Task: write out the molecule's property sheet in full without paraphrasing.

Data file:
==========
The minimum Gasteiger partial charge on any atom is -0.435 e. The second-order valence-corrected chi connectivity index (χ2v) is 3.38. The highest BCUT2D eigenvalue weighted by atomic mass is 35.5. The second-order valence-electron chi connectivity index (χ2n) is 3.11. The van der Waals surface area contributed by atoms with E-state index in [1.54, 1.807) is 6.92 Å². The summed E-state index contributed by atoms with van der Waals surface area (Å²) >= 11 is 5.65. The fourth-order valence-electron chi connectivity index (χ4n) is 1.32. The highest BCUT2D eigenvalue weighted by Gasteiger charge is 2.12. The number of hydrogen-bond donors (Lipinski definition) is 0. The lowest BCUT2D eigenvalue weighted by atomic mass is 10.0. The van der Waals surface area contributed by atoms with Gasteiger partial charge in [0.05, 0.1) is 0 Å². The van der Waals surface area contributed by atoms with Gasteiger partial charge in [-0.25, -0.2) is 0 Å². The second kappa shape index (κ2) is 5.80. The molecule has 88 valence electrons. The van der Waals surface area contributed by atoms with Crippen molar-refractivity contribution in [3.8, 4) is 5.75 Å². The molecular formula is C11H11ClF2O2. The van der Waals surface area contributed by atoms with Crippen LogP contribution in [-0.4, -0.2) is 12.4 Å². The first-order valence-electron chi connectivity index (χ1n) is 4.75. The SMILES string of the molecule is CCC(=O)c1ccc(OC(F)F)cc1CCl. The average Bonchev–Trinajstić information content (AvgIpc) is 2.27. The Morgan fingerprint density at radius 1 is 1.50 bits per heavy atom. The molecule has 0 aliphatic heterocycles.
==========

The minimum Gasteiger partial charge on any atom is -0.435 e. The second-order valence-corrected chi connectivity index (χ2v) is 3.38. The highest BCUT2D eigenvalue weighted by atomic mass is 35.5. The second-order valence-electron chi connectivity index (χ2n) is 3.11. The van der Waals surface area contributed by atoms with E-state index in [1.54, 1.807) is 6.92 Å². The summed E-state index contributed by atoms with van der Waals surface area (Å²) >= 11 is 5.65. The fourth-order valence-electron chi connectivity index (χ4n) is 1.32. The highest BCUT2D eigenvalue weighted by Gasteiger charge is 2.12. The number of hydrogen-bond donors (Lipinski definition) is 0. The lowest BCUT2D eigenvalue weighted by atomic mass is 10.0. The van der Waals surface area contributed by atoms with Gasteiger partial charge in [0.05, 0.1) is 0 Å². The van der Waals surface area contributed by atoms with Gasteiger partial charge in [-0.25, -0.2) is 0 Å². The second kappa shape index (κ2) is 5.80. The molecule has 88 valence electrons. The van der Waals surface area contributed by atoms with Crippen molar-refractivity contribution in [3.8, 4) is 5.75 Å². The molecular formula is C11H11ClF2O2. The van der Waals surface area contributed by atoms with Crippen LogP contribution in [-0.4, -0.2) is 12.4 Å². The first-order valence-electron chi connectivity index (χ1n) is 4.75. The SMILES string of the molecule is CCC(=O)c1ccc(OC(F)F)cc1CCl. The average Bonchev–Trinajstić information content (AvgIpc) is 2.27. The Morgan fingerprint density at radius 1 is 1.50 bits per heavy atom. The molecule has 0 aliphatic heterocycles.